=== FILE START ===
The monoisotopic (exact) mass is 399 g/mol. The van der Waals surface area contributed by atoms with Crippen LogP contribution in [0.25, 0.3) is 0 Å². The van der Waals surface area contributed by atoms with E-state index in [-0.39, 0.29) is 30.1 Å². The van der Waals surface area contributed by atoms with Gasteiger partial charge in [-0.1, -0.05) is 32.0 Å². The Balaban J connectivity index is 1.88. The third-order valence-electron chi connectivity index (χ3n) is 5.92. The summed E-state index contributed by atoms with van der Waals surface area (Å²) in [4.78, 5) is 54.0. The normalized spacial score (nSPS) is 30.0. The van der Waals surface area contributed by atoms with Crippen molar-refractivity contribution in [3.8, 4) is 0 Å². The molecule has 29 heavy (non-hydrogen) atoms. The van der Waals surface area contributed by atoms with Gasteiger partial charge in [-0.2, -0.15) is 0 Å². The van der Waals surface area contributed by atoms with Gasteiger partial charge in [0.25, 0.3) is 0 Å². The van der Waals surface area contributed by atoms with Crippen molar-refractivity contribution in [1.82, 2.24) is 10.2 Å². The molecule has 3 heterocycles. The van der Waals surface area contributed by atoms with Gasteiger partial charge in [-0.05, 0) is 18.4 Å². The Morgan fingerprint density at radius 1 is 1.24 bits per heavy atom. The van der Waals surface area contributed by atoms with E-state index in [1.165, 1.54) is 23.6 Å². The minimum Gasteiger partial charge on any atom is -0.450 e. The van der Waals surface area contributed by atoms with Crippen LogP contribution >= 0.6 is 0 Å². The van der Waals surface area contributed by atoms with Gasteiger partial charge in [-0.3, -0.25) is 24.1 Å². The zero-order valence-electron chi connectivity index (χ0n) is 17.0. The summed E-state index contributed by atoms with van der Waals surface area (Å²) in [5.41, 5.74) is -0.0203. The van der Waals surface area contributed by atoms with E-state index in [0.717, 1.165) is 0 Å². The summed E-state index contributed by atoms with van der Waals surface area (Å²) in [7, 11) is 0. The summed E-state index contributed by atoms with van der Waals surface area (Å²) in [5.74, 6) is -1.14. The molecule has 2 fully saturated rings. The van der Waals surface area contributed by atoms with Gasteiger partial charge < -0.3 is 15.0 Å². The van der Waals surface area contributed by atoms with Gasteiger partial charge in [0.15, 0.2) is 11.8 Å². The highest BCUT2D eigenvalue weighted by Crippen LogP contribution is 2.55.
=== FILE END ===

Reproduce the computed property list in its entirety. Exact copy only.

The monoisotopic (exact) mass is 399 g/mol. The van der Waals surface area contributed by atoms with Crippen LogP contribution in [0.25, 0.3) is 0 Å². The van der Waals surface area contributed by atoms with E-state index in [-0.39, 0.29) is 30.1 Å². The van der Waals surface area contributed by atoms with Gasteiger partial charge in [-0.1, -0.05) is 32.0 Å². The Balaban J connectivity index is 1.88. The third-order valence-electron chi connectivity index (χ3n) is 5.92. The summed E-state index contributed by atoms with van der Waals surface area (Å²) in [4.78, 5) is 54.0. The normalized spacial score (nSPS) is 30.0. The van der Waals surface area contributed by atoms with Crippen molar-refractivity contribution in [3.8, 4) is 0 Å². The molecule has 29 heavy (non-hydrogen) atoms. The van der Waals surface area contributed by atoms with Gasteiger partial charge in [-0.2, -0.15) is 0 Å². The van der Waals surface area contributed by atoms with Gasteiger partial charge in [0.25, 0.3) is 0 Å². The van der Waals surface area contributed by atoms with Crippen molar-refractivity contribution in [1.82, 2.24) is 10.2 Å². The molecule has 3 heterocycles. The van der Waals surface area contributed by atoms with Gasteiger partial charge in [-0.05, 0) is 18.4 Å². The Morgan fingerprint density at radius 1 is 1.24 bits per heavy atom. The van der Waals surface area contributed by atoms with E-state index in [1.165, 1.54) is 23.6 Å². The minimum Gasteiger partial charge on any atom is -0.450 e. The van der Waals surface area contributed by atoms with Crippen LogP contribution >= 0.6 is 0 Å². The van der Waals surface area contributed by atoms with Gasteiger partial charge in [-0.3, -0.25) is 24.1 Å². The zero-order valence-electron chi connectivity index (χ0n) is 17.0. The summed E-state index contributed by atoms with van der Waals surface area (Å²) in [5.41, 5.74) is -0.0203. The van der Waals surface area contributed by atoms with E-state index in [0.717, 1.165) is 0 Å². The summed E-state index contributed by atoms with van der Waals surface area (Å²) in [7, 11) is 0. The summed E-state index contributed by atoms with van der Waals surface area (Å²) in [5.74, 6) is -1.14. The molecule has 2 fully saturated rings. The van der Waals surface area contributed by atoms with Gasteiger partial charge < -0.3 is 15.0 Å². The van der Waals surface area contributed by atoms with Gasteiger partial charge in [0.15, 0.2) is 11.8 Å². The highest BCUT2D eigenvalue weighted by Crippen LogP contribution is 2.55.